A history of time changes
Like many other countries, Spain used to base itself around mean solar time – calculated based on the angle of the sun in the sky – until it made the change to Greenwich Mean Time (GMT) on December 31st 1900. From then onwards time was standardised in all parts of Spain with the exception of the Canary Islands which retained solar time until 1922. Before then, the time could be different from one corner of Spain to the other, based on their relative locations.
The country also adopted Daylight Saving Time in 1918, although it was not observed every year. It even became a political issue during the Spanish Civil War when, depending on who controlled the territory, clocks were changed on different dates.
Yet the reliance on GMT persevered for 4o years, meaning Spain functioned on the same time as places like the United Kingdom, Portugal and Morocco. However, just prior to the outbreak of the Second World War and during the last year of the Spanish Civil War, the nationalist Falangist forces attempted to move away from GMT to align themselves with Nazi Germany.
Though the move was ultimately blocked and GMT re-established in 1939, it didn’t take long for Franco’s government to soon attempt the move once again – this time more successfully.
Adopting ‘Nazi Time’
On March 16th 1940, the clocks jumped from 23:00h to 00:00h to display the same time as Nazi Germany and other Nazi-occupied countries such as France and the Netherlands. This was an entirely politically motivated move to show support to the fascist government of Germany and showed no consideration for the natural cycle of the sun in Spain. According to the original 24-hour division of the world, Spain’s latitudinal position meant that GMT was the most natural time-zone for it to follow.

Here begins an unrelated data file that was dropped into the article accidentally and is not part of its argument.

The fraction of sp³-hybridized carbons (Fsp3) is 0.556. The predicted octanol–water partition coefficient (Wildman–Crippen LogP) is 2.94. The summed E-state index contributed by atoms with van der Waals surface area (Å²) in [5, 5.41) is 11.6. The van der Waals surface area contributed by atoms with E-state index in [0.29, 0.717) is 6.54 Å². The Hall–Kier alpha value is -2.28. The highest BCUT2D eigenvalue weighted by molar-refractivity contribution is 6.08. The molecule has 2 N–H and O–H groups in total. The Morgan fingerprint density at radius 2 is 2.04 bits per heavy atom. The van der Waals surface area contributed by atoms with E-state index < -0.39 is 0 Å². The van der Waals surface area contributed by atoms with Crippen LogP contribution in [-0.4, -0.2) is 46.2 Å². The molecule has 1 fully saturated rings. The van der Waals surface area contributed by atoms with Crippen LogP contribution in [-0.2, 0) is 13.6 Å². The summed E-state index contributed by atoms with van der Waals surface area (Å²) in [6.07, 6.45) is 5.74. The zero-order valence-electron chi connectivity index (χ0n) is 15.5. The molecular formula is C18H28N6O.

Many in Spain believed that the clocks would eventually return to GMT when the war was over, yet this never happened. However, while the time may have changed, the pace at which Spaniards went about their daily life did not. As a result, if Spaniards once had their lunch at 1pm they continued to eat at the same time of day, though the clock now said 2pm.
An enduring anachronism
As a result, many believe that today Spain is living in the wrong time zone and that this historic move in 1940 is behind what is considered to be Spain’s relatively late schedule. Lunch breaks typically run from 2pm to 4pm while dinner is often not before 9pm or 10pm.
Some claim that living on the same time zone as Germany leaves Spain ‘out of sync’, possibly even leading to unhealthy lifestyles with late nights being the norm even for children.
Perhaps all this is about to change, as in 2016 the Prime Minister of Spain announced plans to return Spain to GMT. Aside from restoring the country to its original time zone, this move may help Spain do business with other European countries by aligning its working hours more closely with those of its neighbours.